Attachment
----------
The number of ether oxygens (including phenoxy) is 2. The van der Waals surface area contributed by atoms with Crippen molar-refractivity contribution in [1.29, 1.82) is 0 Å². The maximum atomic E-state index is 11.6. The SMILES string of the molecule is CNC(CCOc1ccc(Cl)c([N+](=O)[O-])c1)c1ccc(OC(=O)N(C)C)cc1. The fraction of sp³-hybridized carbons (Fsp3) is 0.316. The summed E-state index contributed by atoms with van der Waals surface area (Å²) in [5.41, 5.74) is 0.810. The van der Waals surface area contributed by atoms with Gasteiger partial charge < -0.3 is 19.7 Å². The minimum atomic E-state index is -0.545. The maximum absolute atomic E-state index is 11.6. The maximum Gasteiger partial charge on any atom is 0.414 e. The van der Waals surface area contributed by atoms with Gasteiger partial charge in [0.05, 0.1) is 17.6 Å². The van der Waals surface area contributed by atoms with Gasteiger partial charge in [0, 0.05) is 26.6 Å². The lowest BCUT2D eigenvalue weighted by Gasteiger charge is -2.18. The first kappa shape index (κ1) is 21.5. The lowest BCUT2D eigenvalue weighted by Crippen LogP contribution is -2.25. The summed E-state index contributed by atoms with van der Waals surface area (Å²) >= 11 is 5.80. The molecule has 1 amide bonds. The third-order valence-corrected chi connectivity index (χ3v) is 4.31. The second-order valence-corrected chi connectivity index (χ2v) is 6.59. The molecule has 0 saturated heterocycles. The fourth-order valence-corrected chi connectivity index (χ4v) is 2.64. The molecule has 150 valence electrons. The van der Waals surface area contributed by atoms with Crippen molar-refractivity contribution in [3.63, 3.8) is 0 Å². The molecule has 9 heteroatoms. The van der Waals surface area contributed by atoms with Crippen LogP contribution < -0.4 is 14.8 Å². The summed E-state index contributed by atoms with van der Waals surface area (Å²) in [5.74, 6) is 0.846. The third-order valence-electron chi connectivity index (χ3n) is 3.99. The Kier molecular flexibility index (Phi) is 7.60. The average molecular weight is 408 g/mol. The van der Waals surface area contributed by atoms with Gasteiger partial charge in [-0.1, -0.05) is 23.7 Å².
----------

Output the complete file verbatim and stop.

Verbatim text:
The number of ether oxygens (including phenoxy) is 2. The van der Waals surface area contributed by atoms with Crippen molar-refractivity contribution in [1.29, 1.82) is 0 Å². The maximum atomic E-state index is 11.6. The SMILES string of the molecule is CNC(CCOc1ccc(Cl)c([N+](=O)[O-])c1)c1ccc(OC(=O)N(C)C)cc1. The fraction of sp³-hybridized carbons (Fsp3) is 0.316. The summed E-state index contributed by atoms with van der Waals surface area (Å²) in [5.41, 5.74) is 0.810. The van der Waals surface area contributed by atoms with Gasteiger partial charge < -0.3 is 19.7 Å². The minimum atomic E-state index is -0.545. The maximum absolute atomic E-state index is 11.6. The maximum Gasteiger partial charge on any atom is 0.414 e. The van der Waals surface area contributed by atoms with Gasteiger partial charge in [0.05, 0.1) is 17.6 Å². The van der Waals surface area contributed by atoms with Gasteiger partial charge in [0, 0.05) is 26.6 Å². The lowest BCUT2D eigenvalue weighted by Gasteiger charge is -2.18. The first kappa shape index (κ1) is 21.5. The lowest BCUT2D eigenvalue weighted by Crippen LogP contribution is -2.25. The summed E-state index contributed by atoms with van der Waals surface area (Å²) >= 11 is 5.80. The molecule has 1 amide bonds. The third-order valence-corrected chi connectivity index (χ3v) is 4.31. The second-order valence-corrected chi connectivity index (χ2v) is 6.59. The molecule has 0 saturated heterocycles. The fourth-order valence-corrected chi connectivity index (χ4v) is 2.64. The molecule has 150 valence electrons. The van der Waals surface area contributed by atoms with Crippen molar-refractivity contribution in [3.63, 3.8) is 0 Å². The molecule has 9 heteroatoms. The van der Waals surface area contributed by atoms with Crippen LogP contribution < -0.4 is 14.8 Å². The summed E-state index contributed by atoms with van der Waals surface area (Å²) in [5.74, 6) is 0.846. The third-order valence-electron chi connectivity index (χ3n) is 3.99. The Kier molecular flexibility index (Phi) is 7.60. The average molecular weight is 408 g/mol. The van der Waals surface area contributed by atoms with Gasteiger partial charge in [-0.1, -0.05) is 23.7 Å².